08 Diseases of the nervous system

8E49 Postviral fatigue syndrome

NICE CFS/ME consultation draft 29 September – 24 November 2006 Comments from stakeholders

Post #347 Shortlink: https://wp.me/pKrrB-4KP

Archived material

Chronic fatigue syndrome/myalgic encephalomyelitis (or encephalopathy): diagnosis and management

Clinical guideline [CG53] Published date: August 2007

 

NICE CFS/ME consultation draft 29 September – 24 November 2006 Comments from stakeholders

 

Stakeholder List: Stakeholders_CFSME

Comments on NICE version (in alphabetical order of stakeholder 575 pp): nice-version-table-of-comments2

Comments on NICE version  (in alphabetical order of stakeholder 220 pp): NICEversion-tableofcomments

General comments from stakeholders (in alphabetical order of stakeholder 224 pp): General-tableofcomments

Comments on Chapter 1 (in alphabetical order of stakeholder 152 pp): Chapter1-tableofcomments

Comments on Chapter 2 (in alphabetical order of stakeholder 34 pp): Chapter2-tableofcomments

Comments on Chapter 3 (in alphabetical order of stakeholder 18 pp): Chapter3-tableofcomments

Comments on Chapter 4 (in alphabetical order of stakeholder 28 pp): Chapter4-tableofcomments

Comments on Chapter 5 (in alphabetical order of stakeholder 103 pp): Chapter5-tableofcomments

Comments on Chapter 6 (in alphabetical order of stakeholder 171 pp): Chapter6-tableofcomments

Comments on Chapter 7 (in alphabetical order of stakeholder 25 pp): Chapter7-tableofcomments

Comments on the Appendices (in alphabetical order of stakeholder 13 pp): Appendices-tableofcomments

 

These files and additional materials from the development process for the CG53 2007 can be found on the NICE History pages for the 2007 guideline:

https://www.nice.org.uk/guidance/cg53/history

 

A selection of points the Barts CF Service made during the NICE Guidelines for CFS/ME extracted by Tom Kindlon in 2007 can be found at this post on ME agenda site:

https://meagenda.wordpress.com/2007/09/06/a-selection-of-points-the-barts-cf-service-made-during-the-nice-guidelines-for-cfs-me-tom-kindlon/

 

Comparison of Classification and Terminology Systems

Post #340 Shortlink: https://wp.me/pKrrB-4oG

We continue to see some confusion amongst ME and CFS patients, advocates and commentators around classification systems — what they are used for, whether they are mandatory for WHO member states, which terms are included in which systems and which countries use which versions.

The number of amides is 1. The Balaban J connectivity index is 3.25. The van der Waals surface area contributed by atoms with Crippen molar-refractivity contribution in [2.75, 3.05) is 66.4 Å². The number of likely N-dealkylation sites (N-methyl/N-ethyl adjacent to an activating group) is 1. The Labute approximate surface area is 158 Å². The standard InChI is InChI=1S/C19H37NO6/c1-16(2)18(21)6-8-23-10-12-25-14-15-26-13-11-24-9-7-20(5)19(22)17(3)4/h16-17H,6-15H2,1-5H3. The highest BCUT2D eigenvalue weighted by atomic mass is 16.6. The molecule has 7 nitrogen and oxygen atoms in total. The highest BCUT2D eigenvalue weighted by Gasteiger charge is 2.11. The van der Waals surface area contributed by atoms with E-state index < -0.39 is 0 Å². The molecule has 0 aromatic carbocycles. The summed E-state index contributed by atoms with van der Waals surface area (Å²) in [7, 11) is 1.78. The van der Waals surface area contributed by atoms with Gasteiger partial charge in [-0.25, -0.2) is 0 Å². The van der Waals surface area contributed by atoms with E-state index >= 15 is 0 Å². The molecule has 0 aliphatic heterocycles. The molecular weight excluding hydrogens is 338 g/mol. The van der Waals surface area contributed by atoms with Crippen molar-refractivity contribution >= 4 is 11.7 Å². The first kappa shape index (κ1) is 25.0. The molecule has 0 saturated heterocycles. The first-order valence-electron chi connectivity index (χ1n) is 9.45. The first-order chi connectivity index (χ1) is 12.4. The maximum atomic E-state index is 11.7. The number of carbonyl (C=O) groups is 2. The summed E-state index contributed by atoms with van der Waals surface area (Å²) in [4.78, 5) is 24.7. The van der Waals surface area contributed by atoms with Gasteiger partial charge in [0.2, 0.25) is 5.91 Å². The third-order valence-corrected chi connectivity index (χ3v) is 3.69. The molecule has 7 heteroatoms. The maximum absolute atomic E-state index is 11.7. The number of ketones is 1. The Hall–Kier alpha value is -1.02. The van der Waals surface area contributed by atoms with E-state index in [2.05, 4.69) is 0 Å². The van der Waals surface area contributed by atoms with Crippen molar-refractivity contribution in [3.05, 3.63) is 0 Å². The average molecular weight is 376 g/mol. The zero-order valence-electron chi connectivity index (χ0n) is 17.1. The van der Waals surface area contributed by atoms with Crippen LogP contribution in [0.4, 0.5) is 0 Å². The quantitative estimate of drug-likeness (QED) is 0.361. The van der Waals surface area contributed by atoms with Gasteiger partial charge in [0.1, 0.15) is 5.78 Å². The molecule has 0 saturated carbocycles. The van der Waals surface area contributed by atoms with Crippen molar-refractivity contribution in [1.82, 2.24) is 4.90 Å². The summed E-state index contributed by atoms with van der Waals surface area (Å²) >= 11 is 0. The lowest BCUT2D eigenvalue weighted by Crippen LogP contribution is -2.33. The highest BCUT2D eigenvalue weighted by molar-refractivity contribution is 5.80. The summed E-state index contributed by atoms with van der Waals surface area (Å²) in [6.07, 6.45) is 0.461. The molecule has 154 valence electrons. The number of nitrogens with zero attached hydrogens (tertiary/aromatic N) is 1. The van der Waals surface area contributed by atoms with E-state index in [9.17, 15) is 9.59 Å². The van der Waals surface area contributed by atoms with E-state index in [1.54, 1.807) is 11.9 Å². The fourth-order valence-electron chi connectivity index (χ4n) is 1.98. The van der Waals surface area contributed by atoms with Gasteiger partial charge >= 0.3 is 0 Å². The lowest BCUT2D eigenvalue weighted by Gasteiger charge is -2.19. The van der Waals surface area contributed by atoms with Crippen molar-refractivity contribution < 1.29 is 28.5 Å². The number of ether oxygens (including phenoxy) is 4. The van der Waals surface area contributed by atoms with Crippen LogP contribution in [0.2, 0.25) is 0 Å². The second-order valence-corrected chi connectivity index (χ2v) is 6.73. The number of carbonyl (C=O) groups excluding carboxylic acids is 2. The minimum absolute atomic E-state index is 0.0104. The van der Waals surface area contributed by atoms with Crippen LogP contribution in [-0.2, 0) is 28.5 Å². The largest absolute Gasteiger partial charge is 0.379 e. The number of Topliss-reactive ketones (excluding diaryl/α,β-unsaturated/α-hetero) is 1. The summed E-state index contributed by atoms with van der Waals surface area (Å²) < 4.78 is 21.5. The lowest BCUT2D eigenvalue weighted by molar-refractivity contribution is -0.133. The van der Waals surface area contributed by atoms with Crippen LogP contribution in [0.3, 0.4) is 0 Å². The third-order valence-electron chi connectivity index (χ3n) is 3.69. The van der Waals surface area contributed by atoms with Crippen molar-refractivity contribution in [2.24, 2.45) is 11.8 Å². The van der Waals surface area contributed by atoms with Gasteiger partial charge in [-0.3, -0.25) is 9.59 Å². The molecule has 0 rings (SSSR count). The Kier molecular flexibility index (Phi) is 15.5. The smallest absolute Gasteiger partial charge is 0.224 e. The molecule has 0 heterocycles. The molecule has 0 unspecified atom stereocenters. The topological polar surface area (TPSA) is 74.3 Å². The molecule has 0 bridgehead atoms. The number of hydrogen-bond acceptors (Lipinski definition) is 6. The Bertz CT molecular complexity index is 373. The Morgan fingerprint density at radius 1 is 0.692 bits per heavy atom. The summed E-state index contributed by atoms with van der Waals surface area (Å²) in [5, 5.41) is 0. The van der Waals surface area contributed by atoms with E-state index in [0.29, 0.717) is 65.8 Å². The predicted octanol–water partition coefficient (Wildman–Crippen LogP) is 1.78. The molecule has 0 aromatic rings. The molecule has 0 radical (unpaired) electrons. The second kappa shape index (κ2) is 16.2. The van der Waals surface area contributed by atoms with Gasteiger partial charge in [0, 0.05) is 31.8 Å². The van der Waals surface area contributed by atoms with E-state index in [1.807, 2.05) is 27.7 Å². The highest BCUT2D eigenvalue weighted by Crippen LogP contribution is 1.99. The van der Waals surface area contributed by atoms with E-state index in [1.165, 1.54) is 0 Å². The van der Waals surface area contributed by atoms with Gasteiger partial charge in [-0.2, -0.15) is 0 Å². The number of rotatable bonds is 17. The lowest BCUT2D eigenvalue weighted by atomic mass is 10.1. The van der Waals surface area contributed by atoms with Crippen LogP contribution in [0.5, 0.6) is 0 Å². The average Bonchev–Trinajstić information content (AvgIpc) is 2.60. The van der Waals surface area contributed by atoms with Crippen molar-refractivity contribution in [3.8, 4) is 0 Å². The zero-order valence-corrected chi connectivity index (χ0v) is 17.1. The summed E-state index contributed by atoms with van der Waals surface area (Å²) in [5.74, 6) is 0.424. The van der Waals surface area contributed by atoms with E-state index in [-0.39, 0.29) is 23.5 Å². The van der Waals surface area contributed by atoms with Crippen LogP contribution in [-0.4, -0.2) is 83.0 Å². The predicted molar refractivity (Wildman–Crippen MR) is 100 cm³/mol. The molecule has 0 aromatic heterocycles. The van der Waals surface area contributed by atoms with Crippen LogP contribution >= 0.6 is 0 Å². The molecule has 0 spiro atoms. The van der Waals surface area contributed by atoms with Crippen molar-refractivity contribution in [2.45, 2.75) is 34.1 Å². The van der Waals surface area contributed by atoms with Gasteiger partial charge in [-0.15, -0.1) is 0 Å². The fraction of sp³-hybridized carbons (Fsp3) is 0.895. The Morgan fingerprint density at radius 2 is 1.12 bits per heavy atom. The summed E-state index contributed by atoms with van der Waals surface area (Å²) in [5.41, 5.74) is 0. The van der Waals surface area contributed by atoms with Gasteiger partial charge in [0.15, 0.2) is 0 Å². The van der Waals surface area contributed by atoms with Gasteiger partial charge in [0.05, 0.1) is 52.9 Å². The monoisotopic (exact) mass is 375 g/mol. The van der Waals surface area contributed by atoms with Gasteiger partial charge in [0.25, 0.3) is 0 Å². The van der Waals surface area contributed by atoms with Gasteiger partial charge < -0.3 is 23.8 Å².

In May, Suzy Chapman (DxRevisionWatch.com) and Mary Dimmock prepared a document to assist stakeholders in navigating the complexities of the disease classification and terminology systems.

 

Comparison of Classification and Terminology Systems

The purpose of this document is to summarize the key classification and terminology systems that are used internationally to capture information about disorders and diseases for the purposes of global mortality and morbidity tracking. These systems are also used for medical records, including EMRs (electronic medical records), in primary and secondary care.

Thumbnail

The most recent version of this document can be downloaded here Version 3 | July 2018

 

Document revision history:

Comparison of Classification and Terminology Systems Version 1

May 2018


 

Comparison of Classification and Terminology Systems Version 2

June 2018 – Updated to reflect release of an advance preview version of ICD-11 on June 18, 2018.


 

Comparison of Classification and Terminology Systems Version 3

July 2018 – Revised for clarity.

In Versions 1 and 2, we stated that the ICPC-2 Danish extension [1] included the term, Bodily distress syndrome. The document in reference [2] clarifies that whilst not included in the Danish extension, a diagnosis of functional disorder or a diagnosis of bodily distress syndrome can be coded for using the ICPC-2 P75 Somatoform forstyrrelse (Somatoform disorder) term.

1 ICPC-2 Danish extension
2 Funktionelle lidelser (Functional Disorders), Clinical guideline for general practice, Danish College of General Practitioners, 2013 (English translation, 2016). Page 8: What is the patient’s illness called?

 

Changes to SNOMED CT and Read Codes (CTV3) for CFS, ME and PVFS

Post #327 Shortlink: http://wp.me/pKrrB-4aD

Recent changes to SNOMED CT for CFS, ME and PVFS

  • Correspondence between Forward-ME and UK Health and Social Care Information Centre
  • SNOMED CT retires Mental disorder parent for Chronic fatigue syndrome and ME